The new evolution rules were meant to somewhat control the old “VF/VO” (parts manufacturer variant / parts option variant) rules that the manufacturers exploited in Group 4 to greatly enhance the performance of a normal production road car. It had allowed them to produce and use special racing parts on the rally cars by masquerading them as dealership “optional parts”. In Group B, these were still permitted but the difference was that any modification to some of the major parts (such as engine displacement, aspiration type, overhang, spoiler add-ons, etc) automatically qualified the car as an “evolution” (ET) model, to which the regulations stated that the production of the car model used for homologation had to be terminated.
The rules for the evolution cars also mandated that the cabin section had to remain identical to the homologated road car. The fore and aft sections could subsequently be modified at will as long as the main homologated components would remain intact. On each subsequent anniversary of the homologation date, 20 more (or 10% of the total produced) “evolution” cars could be built to homologate any changes. However, any major changes to key components such as; drivetrain layout, engine position, and main cabin structure would require a totally new homologation batch of 200 cars.
For the FISA, the termination rule was seen as enough of a dissuasive measure for the manufacturers to reconsider using the evolution feature. However, it turned out that the FISA was deadly wrong as most manufacturers simply worked around it by producing 200 homologation cars that were branded as a different model than the normal production car. For the most well funded teams, this meant designing and producing a car built entirely from scratch to win rallies, and they exploited the loophole to the maximum – something that the FISA had not quite planned for…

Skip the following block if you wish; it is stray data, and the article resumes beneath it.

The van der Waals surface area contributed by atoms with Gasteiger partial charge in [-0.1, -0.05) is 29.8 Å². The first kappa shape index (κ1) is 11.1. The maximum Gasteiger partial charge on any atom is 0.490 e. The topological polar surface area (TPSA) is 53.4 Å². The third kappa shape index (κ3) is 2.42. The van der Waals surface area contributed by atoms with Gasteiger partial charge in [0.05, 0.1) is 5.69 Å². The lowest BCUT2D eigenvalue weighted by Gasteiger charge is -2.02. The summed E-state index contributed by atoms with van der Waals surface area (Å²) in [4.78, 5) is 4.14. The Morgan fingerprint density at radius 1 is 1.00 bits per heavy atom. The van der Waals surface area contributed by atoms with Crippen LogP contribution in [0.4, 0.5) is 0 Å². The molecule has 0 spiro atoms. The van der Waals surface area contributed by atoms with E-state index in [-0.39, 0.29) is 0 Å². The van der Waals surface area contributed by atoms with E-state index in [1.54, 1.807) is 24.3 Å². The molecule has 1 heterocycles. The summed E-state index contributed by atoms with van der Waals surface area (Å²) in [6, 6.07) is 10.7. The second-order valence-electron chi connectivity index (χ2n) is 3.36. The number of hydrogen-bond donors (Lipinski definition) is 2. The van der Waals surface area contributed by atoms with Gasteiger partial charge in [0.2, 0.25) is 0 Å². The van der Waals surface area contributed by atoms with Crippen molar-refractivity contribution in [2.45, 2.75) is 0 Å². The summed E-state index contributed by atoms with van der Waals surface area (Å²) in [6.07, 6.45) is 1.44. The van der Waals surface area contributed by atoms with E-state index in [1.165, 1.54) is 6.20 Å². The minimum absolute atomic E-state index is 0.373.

In the latter stages of Group B, leeway from the FISA officials allowed the competition “evolution” cars to be homologated before the actual completion of the road cars, thus providing manufacturers with more opportunities to fake production numbers and present the same units with different identification numbers. A common trickery was also to use normal homologation models to build the evolution cars and refitting them with new identification plates. Other manufacturers of the latter homologation models did not reach the required 200 units as when news of the cancellation of Group B hit they simply stopped making them. All of these factors makes the Group B “homologation specials” very rare and coveted today.